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The time has come,” the Walrus said,
“To talk of many things:
Of shoes–and ships–and sealing-wax–
Of cabbages–and kings—

The handsome blue/purple cabbages that we grew on the Free Farm were really the Carnival stars of the Free Farm Stand. Besides being a total miracle, everyone that saw them immediately sensed that something special was going on, and that somehow this impressed on folks that we were really farmers after all. I am utterly speechless as to how we grew such perfect things and I am looking forward to learn how they taste.  The fava beans too played a major role on the Free Farm Stand table/stage. I had picked about fifty pounds  of them (it took me hours) and a man came by with 10 more pounds of favas that he grew in his backyard (he said he had eaten about 20 pounds already).  We also had 58lbs of oranges from Stanford Glean and collards and lettuce from the farm. Cristina also brought by some onions and other things from some garden (the Secret Garden?). I brought some Meyer lemons from our backyard tree. At some point in the day Danny from Sour Flour showed up with about 18 loaves of warm whole wheat sour dough bread that he just baked to give out at the stand. What a beautiful treat! It was sort of crazy with all the Acme bread we had, but this bread was not only whole grain, fresh from the oven, and baked on 24th Street with love (how can you get more  local?). Plus the more Danny comes around people can find out that he teaches people how to bake their own bread and that is what we like the most…when the oil runs out, we will be growing our own grains and baking our own bread in cob solar ovens and breaking bread at the communal table.

We also had one of the most full plant  tables of all times. I have so many seedlings right now to give away and if anyone needs some starts they can contact me or come to the Free Farm on our workdays.

Here is the part I talk not about kings nor queens (though some may be) but saints in our midst. As I reported I had been contacted about the Stonestown Mall Farmer’s Market needing someone to pick up the leftover produce on Sundays. It turns out Angie knew another nurse at Tom Waddell public health clinic that lived near there and was already picking up the unsold food from Trader Joes on Sundays and offered to pick up the left over produce for us. She has been making treats for the patients in the women’s clinic she works in which everyone really appreciates. She’ll go through cases of challenged strawberries and make fruit cups with yogurt or make crouton snacks with the stale bread. She does this on her own time on top of her regular job.

So this week she made the first trip there and picked up a truck full of mostly local organic produce. She gave us some of her excess Trader Joe produce that included bananas that were neither local nor organic, but were very popular and more bread. She showed up around 2pm or so after we had run pretty low. Maybe it was because of Carnival that we had a steady stream of people coming throughout the day and we really had no produce left around 3pm. I have to confess that as much as I want to support growing our own produce I am still obsessed with giving away beautiful  organic produce from our local farmers at the end of their market day. When she showed up she told me they said “where have you been we have been waiting for someone to pick up our surplus”.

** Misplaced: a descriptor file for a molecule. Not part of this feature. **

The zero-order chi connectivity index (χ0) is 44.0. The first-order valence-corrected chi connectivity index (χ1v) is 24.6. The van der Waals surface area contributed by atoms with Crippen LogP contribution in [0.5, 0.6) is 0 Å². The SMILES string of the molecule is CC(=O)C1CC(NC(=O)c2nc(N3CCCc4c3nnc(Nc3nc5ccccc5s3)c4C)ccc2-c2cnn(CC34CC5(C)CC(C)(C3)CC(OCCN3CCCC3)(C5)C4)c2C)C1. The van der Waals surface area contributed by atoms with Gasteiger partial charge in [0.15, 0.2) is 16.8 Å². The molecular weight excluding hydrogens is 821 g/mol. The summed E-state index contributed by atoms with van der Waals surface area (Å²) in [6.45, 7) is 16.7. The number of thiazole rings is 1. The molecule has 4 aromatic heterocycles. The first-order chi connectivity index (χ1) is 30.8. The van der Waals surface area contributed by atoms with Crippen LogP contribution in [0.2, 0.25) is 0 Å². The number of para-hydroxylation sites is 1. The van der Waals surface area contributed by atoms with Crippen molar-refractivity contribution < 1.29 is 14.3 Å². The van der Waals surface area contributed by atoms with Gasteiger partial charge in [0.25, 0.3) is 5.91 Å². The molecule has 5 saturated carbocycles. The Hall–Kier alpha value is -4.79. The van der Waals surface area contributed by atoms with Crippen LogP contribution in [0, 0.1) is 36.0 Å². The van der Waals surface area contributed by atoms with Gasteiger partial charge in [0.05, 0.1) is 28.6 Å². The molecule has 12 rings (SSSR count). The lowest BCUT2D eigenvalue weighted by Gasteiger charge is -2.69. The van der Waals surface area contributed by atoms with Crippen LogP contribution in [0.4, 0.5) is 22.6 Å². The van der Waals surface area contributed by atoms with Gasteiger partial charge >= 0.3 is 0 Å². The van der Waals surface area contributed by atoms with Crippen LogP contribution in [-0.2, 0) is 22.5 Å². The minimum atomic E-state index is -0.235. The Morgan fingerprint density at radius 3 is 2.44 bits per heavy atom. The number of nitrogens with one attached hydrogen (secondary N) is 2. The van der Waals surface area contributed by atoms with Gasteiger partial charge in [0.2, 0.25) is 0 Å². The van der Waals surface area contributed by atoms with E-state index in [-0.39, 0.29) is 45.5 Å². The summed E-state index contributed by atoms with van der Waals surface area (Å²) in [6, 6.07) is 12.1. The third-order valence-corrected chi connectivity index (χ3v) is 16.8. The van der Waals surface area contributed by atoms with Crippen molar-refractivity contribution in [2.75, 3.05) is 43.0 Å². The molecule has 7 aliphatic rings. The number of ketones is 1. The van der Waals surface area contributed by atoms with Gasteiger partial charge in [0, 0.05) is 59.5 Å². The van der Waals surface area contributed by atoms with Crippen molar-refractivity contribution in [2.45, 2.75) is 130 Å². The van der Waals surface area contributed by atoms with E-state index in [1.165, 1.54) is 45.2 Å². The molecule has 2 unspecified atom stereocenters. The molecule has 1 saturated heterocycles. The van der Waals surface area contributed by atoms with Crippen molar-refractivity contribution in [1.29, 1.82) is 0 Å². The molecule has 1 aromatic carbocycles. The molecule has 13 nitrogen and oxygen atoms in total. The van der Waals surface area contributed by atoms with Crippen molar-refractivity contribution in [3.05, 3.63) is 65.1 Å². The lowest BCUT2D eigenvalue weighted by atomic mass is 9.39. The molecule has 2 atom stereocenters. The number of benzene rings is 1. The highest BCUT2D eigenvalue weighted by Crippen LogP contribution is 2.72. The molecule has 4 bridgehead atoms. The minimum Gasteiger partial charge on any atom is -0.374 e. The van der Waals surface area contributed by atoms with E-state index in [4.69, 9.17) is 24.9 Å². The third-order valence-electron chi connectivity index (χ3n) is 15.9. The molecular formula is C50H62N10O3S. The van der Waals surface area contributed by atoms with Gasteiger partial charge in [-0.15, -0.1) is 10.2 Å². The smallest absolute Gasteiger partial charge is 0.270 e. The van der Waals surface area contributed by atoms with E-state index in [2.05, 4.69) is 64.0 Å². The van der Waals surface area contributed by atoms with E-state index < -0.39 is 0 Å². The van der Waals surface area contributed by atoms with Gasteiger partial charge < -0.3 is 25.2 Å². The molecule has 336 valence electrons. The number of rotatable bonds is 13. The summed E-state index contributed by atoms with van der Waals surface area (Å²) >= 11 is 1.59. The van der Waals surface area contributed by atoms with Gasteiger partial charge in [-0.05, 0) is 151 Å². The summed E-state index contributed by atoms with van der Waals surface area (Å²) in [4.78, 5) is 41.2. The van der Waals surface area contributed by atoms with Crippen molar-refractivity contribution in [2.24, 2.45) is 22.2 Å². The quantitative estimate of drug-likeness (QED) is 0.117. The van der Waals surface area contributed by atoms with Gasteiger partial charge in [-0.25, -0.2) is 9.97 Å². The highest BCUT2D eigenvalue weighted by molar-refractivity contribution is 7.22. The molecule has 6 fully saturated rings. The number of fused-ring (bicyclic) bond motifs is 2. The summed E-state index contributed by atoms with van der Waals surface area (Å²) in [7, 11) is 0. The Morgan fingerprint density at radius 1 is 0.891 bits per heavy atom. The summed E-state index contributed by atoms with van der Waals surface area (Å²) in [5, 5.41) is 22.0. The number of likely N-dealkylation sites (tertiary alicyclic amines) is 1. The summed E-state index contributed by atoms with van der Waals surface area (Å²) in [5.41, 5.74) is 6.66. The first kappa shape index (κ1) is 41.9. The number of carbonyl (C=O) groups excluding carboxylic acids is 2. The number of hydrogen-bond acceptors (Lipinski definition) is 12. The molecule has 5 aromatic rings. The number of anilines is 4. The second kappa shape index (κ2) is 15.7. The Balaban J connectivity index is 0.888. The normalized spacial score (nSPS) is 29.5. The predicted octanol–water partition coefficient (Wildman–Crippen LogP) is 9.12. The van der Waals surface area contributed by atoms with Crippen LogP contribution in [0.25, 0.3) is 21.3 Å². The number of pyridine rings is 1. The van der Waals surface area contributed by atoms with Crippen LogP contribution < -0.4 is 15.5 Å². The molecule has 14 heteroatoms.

I see people like her or Danny as saints or angels that are everywhere working quietly, doing their special goodness in the world.  Not that all of us can’t become saints in our own way, it just takes being really passionate about something and supporting our passions by translating them into action.

It is wonderful to note that the Free Farm Stand and the Free Farm are generating a lot of excitement and that we are getting a lot of great volunteers.  A day doesn’t go by when I don’t feel appreciation for our volunteers that are keeping these projects growing and going. In a world that today is drowning in negative news at least we can make our own news positive and upbeat and hopeful. I am currently reading a inspiring library book called Jesus Freak by Sara Miles (who runs St. Gregory’s Food Pantry among other things). I picked it up because I was told by a friend that I was mentioned in the book. It turns out she is quite a story teller and though her facts are not quite correct, the spirit of what she says is right on.  She and I have had similar experiences in the world of food programs and I liked  reading her experiences of how to deal with problem people, be they volunteers or guests. What inspires me most about the book though is understanding her take on institutional religion, specifically Christianity and Jesus, something I have been distant from in my own life. The message of all religions and great teachers is pretty much the same and simple, and includes feeding, healing, forgiving (and the part I haven’t read yet raising the dead).